The brisket meat tray with mac and cheese. Photo: Pat Scala
Meatmother is a fearsome-sounding name, like it belongs to a hardcore metal band - introducing Smokin' Beef Brisket on bass, Panther Hot Sauce on guitar and Texas Toast on drums.
Melbourne's newest barbecue restaurant, run by Neil Hamblen and Nick Johnston, is hardcore but it's no Americana ''BBQ shak''.
The refined fit-out is cool and clever, with just the right amount of quirk - meat cleavers, grinders, lightboxes, and framed black-and-white drawings of internal organs with a twist. There are treetop views from the second storey and, downstairs, a lowlit bar is stocked with craft beers and bourbons.
Meatmother's refined fit-out is cool and clever, with just the right amount of quirk. Photo: Pat Scala
The bare-bones ''meat'' and ''sides'' menu is unapologetically carnivorous. There are ''hock croquettes'', salty, crumbed balls of deep-fried pork and potato, made righteous when dunked in Panther chilli sauce.
Brussels sprouts and lardons are plunged in the deep fryer, and Canadian chef Yannick Dagenais says, ''There's something fairly special about deep-fried bacon.'' He hails from the mountain town of Whistler, which hosts the Canadian National BBQ Championships, and has earned his chops at Dusty's Bar & BBQ.
Double-smoked bacon (soon to be triple-smoked and made in-house) is in the tomatoey beans, sweetened with brown sugar. Fat white toast is fried in rendered meat fat. And there's even pig in the drinks, with a rasher of candied bacon in the extremely quaffable ''bacon sour'' bourbon cocktail.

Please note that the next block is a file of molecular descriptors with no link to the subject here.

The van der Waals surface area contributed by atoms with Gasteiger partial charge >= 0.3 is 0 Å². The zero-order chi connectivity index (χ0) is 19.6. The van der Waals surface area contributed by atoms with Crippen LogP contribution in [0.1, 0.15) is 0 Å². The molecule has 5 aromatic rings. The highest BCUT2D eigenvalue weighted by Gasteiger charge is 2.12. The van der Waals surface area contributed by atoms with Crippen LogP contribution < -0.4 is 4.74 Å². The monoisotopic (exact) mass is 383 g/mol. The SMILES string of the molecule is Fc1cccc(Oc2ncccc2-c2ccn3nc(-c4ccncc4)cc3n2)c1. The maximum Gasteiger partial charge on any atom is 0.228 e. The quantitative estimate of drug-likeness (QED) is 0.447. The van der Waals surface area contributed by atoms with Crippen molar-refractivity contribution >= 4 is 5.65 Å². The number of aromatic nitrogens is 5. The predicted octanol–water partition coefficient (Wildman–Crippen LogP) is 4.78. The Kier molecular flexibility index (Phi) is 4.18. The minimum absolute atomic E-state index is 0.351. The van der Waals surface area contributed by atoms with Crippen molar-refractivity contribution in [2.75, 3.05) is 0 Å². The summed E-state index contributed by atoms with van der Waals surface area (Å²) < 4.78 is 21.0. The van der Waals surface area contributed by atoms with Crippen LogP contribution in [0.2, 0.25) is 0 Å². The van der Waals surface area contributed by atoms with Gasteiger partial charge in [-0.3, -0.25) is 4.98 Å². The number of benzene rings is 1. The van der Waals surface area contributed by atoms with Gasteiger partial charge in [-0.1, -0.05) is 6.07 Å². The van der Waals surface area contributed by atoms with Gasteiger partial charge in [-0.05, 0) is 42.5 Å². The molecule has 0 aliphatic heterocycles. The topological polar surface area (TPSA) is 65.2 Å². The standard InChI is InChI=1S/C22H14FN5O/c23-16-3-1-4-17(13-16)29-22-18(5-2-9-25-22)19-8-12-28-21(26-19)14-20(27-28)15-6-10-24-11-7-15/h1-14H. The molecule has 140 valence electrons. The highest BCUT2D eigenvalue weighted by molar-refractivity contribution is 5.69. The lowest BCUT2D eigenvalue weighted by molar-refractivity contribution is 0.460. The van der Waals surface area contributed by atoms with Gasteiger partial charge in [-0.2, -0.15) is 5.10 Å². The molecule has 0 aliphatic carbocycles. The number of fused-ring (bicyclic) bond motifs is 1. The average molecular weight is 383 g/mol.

For the main game, sticky, tender spare ribs sell out every day, and pork butt (the shoulder) is rubbed with a South Carolina blend of paprika, brown sugar, salt and cumin, smoked for eight hours, then pulled (shredded), to be piled on a chunky sandwich with a mild chipotle slaw or eaten straight up.
Brisket is simply done with a coarse salt-and-pepper rub, smoked for nine hours using beechwood chips, and finished with apple cider vinegar. It's delicious.
Smoking enough meat is a challenge, and a third behemoth smoker is en route from the US. Once it arrives, about mid-May, Meatmother will open for lunch.
For vegetarians, there is a main-sized serve of the soon-to-be-legendary mac-and-cheese, a heinously rich dish of baked macaroni, bitey cheddar mornay, with a crunchy sprinkle of garlicky breadcrumbs on top.
Social media has been atwitter that Meatmother is a copy of Pitt Cue Co. in London, but Hamblen says inspiration started brewing during time in the Texas barbecue belt in his 20s, and that he has borrowed ideas from places such as Fette Sau BBQ in Williamsburg. Who cares? Hot sticky toffee pudding, dripping with caramel sauce, and a scoop of bourbon ice-cream caps off a top gig.
Do … you know all the meats are free range?
Don't … forget to try the excellent cocktails
Dish … Meat tray (you choose); I liked the brisket
Vibe … Fun, cool and laid-back
Twitter: @ninarousseau, or firstname.lastname@example.org
The Age Good Food Under $30 is on sale now at selected newsagents, bookshops and at The Age online shop (theageshop.com.au).
- 03 9041 5393
- Cuisine - American (US)
- Prices - Meat trays, sandwiches, $14-$21; sides, $4; extras, $5-6
- Features - Licensed
- Chef(s) - Yannick Dagenais
- Owners - Neil Hamblen and Nick Johnston
- Cards accepted - AMEX, Mastercard, Visa, EFTPOS
- Opening Hours - Tues-Sun 6pm-late
- Author - Nina Rousseau